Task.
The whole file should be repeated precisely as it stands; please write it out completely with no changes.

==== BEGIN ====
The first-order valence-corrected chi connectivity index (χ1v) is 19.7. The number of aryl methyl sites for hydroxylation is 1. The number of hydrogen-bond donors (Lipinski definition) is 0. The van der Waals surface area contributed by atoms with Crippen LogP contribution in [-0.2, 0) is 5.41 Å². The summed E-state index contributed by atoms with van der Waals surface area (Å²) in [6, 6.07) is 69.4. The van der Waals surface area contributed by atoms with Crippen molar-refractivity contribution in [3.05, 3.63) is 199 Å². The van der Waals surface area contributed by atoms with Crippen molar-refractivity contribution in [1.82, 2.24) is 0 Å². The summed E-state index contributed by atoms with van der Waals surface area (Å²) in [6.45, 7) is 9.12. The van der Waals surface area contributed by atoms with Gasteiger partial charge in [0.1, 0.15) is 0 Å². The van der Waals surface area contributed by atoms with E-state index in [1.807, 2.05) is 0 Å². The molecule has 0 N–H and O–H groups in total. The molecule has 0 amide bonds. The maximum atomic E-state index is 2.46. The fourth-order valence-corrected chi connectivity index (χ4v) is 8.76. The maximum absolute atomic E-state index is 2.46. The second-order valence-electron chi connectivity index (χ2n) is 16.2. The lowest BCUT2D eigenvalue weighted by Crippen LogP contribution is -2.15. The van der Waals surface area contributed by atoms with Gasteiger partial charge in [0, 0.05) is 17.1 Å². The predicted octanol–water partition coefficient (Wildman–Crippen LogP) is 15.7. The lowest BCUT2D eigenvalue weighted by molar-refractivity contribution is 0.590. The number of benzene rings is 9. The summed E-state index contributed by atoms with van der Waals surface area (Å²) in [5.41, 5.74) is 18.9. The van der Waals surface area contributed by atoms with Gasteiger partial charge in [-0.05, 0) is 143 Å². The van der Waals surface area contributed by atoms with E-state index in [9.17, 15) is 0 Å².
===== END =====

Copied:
The first-order valence-corrected chi connectivity index (χ1v) is 19.7. The number of aryl methyl sites for hydroxylation is 1. The number of hydrogen-bond donors (Lipinski definition) is 0. The van der Waals surface area contributed by atoms with Crippen LogP contribution in [-0.2, 0) is 5.41 Å². The summed E-state index contributed by atoms with van der Waals surface area (Å²) in [6, 6.07) is 69.4. The van der Waals surface area contributed by atoms with Crippen molar-refractivity contribution in [3.05, 3.63) is 199 Å². The van der Waals surface area contributed by atoms with Crippen molar-refractivity contribution in [1.82, 2.24) is 0 Å². The summed E-state index contributed by atoms with van der Waals surface area (Å²) in [6.45, 7) is 9.12. The van der Waals surface area contributed by atoms with Gasteiger partial charge in [0.1, 0.15) is 0 Å². The van der Waals surface area contributed by atoms with E-state index in [1.807, 2.05) is 0 Å². The molecule has 0 N–H and O–H groups in total. The molecule has 0 amide bonds. The maximum atomic E-state index is 2.46. The fourth-order valence-corrected chi connectivity index (χ4v) is 8.76. The maximum absolute atomic E-state index is 2.46. The second-order valence-electron chi connectivity index (χ2n) is 16.2. The lowest BCUT2D eigenvalue weighted by Crippen LogP contribution is -2.15. The van der Waals surface area contributed by atoms with Gasteiger partial charge in [0, 0.05) is 17.1 Å². The predicted octanol–water partition coefficient (Wildman–Crippen LogP) is 15.7. The lowest BCUT2D eigenvalue weighted by molar-refractivity contribution is 0.590. The number of benzene rings is 9. The summed E-state index contributed by atoms with van der Waals surface area (Å²) in [5.41, 5.74) is 18.9. The van der Waals surface area contributed by atoms with Gasteiger partial charge in [-0.05, 0) is 143 Å². The van der Waals surface area contributed by atoms with E-state index in [9.17, 15) is 0 Å².